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Capacity excess, cargo deficit

Monday, 08 October 2018 | 16:00

Globally there are far too many ports competing for the same clients and not earning enough revenue to cover the infrastructure demands of ever-larger ships, writes Ben Hackett.

This excess in port capacity has caused cargo handling rates to be flat or even decline.

Too much carrier capacity in the face of demand that is growing less than supply has had the obvious effect of reduced revenue and negative return on investment when ports are in competition for the same client base.

Everyone thought that this year was going to bring riches as the three big alliances managed to bring some of their capacity under control, but this belief proved to be short-lived, as usual.

Looking at the financial results of the major container carriers is enough to make anyone’s stomach churn. How long can they continue to survive or be subsidised by national owners. There is little sanity in decision-making; there seems only to be a thirst to be the biggest in the industry at any cost.

Many have been mesmerised by China’s Belt & Road Initiative. But what was originally seen as a major impetus for global infrastructure growth is increasingly being acknowledged as a bold political gambit by China to control large swaths of infrastructure and raw materials on a global basis. Port investments by COSCO are there to ensure a smooth movement of goods imported and exported from China. Their investments are only logical with that in mind.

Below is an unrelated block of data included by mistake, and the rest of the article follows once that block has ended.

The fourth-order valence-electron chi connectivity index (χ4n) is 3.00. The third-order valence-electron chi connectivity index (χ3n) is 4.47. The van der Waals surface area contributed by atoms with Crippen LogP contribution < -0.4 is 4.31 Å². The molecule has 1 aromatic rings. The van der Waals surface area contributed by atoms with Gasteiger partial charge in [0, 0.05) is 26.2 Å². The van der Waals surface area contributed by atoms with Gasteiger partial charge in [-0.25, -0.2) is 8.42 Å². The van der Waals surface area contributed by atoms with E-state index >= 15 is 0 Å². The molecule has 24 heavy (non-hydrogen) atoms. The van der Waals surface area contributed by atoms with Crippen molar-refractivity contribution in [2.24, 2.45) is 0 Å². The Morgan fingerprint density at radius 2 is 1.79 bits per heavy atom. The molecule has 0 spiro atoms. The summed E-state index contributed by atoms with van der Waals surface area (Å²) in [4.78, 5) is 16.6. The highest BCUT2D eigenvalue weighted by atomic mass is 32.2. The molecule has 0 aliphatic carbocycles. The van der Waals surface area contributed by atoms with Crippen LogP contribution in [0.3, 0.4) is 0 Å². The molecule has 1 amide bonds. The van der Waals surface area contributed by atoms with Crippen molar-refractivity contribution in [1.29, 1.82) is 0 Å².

If we look at the North European ports, we can see the folly of too much infrastructure investment in the face of carriers’ shift to more direct calls in the Baltic. This has led to market share strategies that aim to increase volumes at the expense of neighbouring ports.

Look at Antwerp’s rapid growth and the recent announcement by The Alliance that its Bremerhaven cargo from North America will be moved to Hamburg. This amounts to around 500,000 teu. HHLA is smiling.

Where will it all end? Expect at least one or two more failures akin to HMM among the carriers and the folding or merging of some terminals soon.
Source: Port Strategy

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